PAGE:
Saturday, October 18, 2008

7 Reasons Why Speakers Flop

a Biblical thought...
Don't set people up as experts over your life, letting them tell you what to do. Save that authority for God; let him tell you what to do. (Matt 23:9)

a Book thought...
Most people are looking for dynamic leadership, but dynamic following is where the real energy for an organisation comes from. (p211 MacKenzie)
a Dave thought...

1. A disregard for time
The length of a speech shouldn't be a function of title or power, but a function of how long a person has agreed to talk. Start on time and stop on time. Not only will your audience respect you for it, but also you will demonstrate respect for your audience.

2. Unclear purpose
If you cannot identify a concise, worthwhile purpose for the presentation, you probably shouldn't be making it. Design your speech the way the pros do. Begin by asking, "At the end of this presentation, what do I want listeners to think, feel, and do?" Good presenters speak to the head, the heart, and the hands.

3. Inadequate preparation
There is no excuse for "winging it." Each speech is a transaction. Your listeners are paying attention, and you owe them a worthwhile presentation in return.

4. Failure to capture attention
Your content and delivery had better grab the audience's attention right out of the shoot. You don't have the luxury of "warming up" your audience. Hit them square between the eyes with something that will break their preoccupation with the thousands of other stimuli clamoring for their attention.

5. Pomposity
Ego-driven leaders are more concerned with what followers think about them than with what followers do because of them. Rather than influencing their listeners, pompous leaders attempt to impress the audience. In doing so, they manipulate rather than inspire.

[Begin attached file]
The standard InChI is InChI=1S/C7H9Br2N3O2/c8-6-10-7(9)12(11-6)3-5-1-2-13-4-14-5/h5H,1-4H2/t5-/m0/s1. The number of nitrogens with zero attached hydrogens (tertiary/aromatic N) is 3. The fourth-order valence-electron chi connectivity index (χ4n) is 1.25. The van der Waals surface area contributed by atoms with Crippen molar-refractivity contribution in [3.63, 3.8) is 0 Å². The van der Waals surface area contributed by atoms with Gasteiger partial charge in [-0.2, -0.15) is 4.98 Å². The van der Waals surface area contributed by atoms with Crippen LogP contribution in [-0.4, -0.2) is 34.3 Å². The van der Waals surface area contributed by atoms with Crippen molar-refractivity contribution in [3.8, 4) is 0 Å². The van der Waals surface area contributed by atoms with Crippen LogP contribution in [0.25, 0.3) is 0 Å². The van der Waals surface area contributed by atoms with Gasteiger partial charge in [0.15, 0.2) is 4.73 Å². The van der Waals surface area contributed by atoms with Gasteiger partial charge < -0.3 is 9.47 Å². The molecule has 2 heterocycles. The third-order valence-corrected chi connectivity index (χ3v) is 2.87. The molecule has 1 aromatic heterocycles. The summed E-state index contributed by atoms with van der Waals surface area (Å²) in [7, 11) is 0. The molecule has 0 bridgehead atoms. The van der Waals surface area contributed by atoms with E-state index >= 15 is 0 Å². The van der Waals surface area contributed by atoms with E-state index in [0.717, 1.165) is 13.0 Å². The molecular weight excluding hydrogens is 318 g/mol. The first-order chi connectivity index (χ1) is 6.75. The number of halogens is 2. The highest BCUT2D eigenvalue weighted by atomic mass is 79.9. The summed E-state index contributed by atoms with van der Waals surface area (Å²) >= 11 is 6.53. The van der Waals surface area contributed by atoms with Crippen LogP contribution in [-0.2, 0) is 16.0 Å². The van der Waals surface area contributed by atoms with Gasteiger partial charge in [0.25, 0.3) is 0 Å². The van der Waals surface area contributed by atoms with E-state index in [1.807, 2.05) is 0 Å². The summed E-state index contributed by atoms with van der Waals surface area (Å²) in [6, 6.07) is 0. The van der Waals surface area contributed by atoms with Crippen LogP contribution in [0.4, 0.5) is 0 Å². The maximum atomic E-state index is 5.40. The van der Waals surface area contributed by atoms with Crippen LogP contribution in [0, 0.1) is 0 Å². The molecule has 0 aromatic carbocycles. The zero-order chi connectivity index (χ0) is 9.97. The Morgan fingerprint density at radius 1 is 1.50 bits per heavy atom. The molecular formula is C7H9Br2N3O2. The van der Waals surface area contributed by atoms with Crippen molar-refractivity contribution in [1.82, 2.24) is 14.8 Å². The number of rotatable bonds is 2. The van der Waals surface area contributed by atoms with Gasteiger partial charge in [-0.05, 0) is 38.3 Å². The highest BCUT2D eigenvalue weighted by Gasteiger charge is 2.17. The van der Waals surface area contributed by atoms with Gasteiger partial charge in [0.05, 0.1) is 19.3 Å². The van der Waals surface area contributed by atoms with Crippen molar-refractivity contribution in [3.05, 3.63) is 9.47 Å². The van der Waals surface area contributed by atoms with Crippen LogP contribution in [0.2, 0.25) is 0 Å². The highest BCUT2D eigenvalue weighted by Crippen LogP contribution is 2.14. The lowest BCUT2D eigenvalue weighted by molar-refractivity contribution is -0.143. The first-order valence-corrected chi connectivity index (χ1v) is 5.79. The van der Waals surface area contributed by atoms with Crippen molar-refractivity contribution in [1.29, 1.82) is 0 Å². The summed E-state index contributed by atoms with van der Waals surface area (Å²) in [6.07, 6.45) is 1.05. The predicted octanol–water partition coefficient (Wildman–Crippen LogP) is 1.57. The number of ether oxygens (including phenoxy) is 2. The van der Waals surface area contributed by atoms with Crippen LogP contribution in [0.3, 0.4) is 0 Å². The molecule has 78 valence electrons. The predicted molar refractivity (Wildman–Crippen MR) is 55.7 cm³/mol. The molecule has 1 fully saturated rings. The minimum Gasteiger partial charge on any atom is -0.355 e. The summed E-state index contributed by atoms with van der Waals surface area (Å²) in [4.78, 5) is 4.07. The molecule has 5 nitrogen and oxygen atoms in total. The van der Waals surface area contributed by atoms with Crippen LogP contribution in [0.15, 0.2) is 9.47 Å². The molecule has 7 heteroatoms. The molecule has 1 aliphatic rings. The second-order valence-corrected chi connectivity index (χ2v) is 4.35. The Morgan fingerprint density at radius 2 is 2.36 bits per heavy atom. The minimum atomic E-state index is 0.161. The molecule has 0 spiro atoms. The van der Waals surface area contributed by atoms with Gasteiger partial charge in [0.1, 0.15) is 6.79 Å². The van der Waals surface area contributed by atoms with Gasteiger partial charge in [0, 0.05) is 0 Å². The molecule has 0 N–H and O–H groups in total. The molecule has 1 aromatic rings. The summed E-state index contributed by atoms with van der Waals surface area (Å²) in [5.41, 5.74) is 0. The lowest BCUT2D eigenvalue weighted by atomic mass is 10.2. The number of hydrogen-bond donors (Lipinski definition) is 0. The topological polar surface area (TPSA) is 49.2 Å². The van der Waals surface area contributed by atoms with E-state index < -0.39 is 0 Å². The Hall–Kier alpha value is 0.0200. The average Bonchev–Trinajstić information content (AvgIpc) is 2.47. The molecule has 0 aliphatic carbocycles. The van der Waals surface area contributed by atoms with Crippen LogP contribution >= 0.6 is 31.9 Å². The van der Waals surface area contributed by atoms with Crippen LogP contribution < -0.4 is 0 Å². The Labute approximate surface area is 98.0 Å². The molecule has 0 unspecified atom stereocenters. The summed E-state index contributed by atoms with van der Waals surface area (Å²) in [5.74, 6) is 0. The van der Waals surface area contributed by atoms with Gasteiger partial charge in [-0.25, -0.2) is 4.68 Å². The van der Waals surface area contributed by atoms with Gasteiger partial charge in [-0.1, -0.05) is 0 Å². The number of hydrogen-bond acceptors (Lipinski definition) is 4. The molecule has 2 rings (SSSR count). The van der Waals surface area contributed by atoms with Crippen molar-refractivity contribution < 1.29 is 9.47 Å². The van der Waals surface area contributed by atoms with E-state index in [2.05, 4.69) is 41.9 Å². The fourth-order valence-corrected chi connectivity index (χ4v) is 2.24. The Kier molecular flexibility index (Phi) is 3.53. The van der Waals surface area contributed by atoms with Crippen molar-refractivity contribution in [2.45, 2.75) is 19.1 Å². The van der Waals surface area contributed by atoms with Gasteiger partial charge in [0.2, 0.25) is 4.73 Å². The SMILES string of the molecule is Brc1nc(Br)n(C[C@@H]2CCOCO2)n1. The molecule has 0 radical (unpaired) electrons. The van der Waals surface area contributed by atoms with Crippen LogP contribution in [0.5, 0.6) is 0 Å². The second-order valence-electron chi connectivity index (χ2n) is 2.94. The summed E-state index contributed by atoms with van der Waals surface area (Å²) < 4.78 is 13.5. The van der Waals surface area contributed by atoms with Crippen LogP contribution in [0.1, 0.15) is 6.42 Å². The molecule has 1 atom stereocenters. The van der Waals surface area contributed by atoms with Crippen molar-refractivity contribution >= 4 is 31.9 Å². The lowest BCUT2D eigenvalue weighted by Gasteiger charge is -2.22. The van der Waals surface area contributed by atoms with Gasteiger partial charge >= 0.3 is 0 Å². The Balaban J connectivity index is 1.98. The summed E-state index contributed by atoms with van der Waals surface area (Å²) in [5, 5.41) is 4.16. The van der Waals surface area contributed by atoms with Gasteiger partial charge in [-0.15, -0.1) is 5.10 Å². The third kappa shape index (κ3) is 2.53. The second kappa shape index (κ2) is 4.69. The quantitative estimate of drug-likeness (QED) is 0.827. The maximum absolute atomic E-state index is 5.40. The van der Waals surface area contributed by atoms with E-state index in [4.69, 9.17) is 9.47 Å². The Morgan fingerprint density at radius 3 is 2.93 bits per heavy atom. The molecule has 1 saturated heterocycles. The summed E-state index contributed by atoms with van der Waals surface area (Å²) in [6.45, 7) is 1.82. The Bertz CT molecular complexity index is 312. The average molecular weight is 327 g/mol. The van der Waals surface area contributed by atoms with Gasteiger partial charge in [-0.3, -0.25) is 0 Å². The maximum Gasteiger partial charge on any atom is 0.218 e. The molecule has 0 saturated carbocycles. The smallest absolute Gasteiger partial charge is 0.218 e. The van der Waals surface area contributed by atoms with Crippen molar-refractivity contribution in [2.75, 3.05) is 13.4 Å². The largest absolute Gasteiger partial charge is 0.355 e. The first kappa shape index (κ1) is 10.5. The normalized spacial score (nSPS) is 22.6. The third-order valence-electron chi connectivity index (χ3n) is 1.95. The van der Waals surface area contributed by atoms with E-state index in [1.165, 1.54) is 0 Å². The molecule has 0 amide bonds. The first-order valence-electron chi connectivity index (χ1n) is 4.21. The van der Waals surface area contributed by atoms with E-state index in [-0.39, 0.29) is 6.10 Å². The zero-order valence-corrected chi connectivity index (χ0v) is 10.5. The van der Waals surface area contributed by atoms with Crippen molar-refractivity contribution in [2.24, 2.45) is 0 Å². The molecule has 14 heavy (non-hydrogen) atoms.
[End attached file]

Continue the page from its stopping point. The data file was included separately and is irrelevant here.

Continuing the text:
6. Boredom
Today's audiences are filled with people who were raised on MTV. This generation spent its formative years watching music videos that contained 150 images in the course of a minute. A speaker who entertains never fully flops. For a speaker, the value of entertainment comes from its ability to mentally engage listeners. I've found the best way to educate is to slip good ideas in on the wings of entertainment.

7. False endings
Conclude concisely. Each false ending weakens the message in front of it. A simple rule to remember: good endings only happen once.

You can ramp up your speaking performance by analyzing your last presentation with these seven questions:
Did I stick to my allotted time?
Did I develop and present purposefully?
Was I thoroughly prepared?
Did I capture attention at the very beginning?
Did I positively influence listeners?
Was I appropriately entertaining, or at least not boring?
Did I end only once?

An affirmative answer to each question virtually guarantees that your next presentation won't be a flop. Not only will your communication be flop-proof, but you will likely be perceived as an articulate and effective speaker.

Just a thought.

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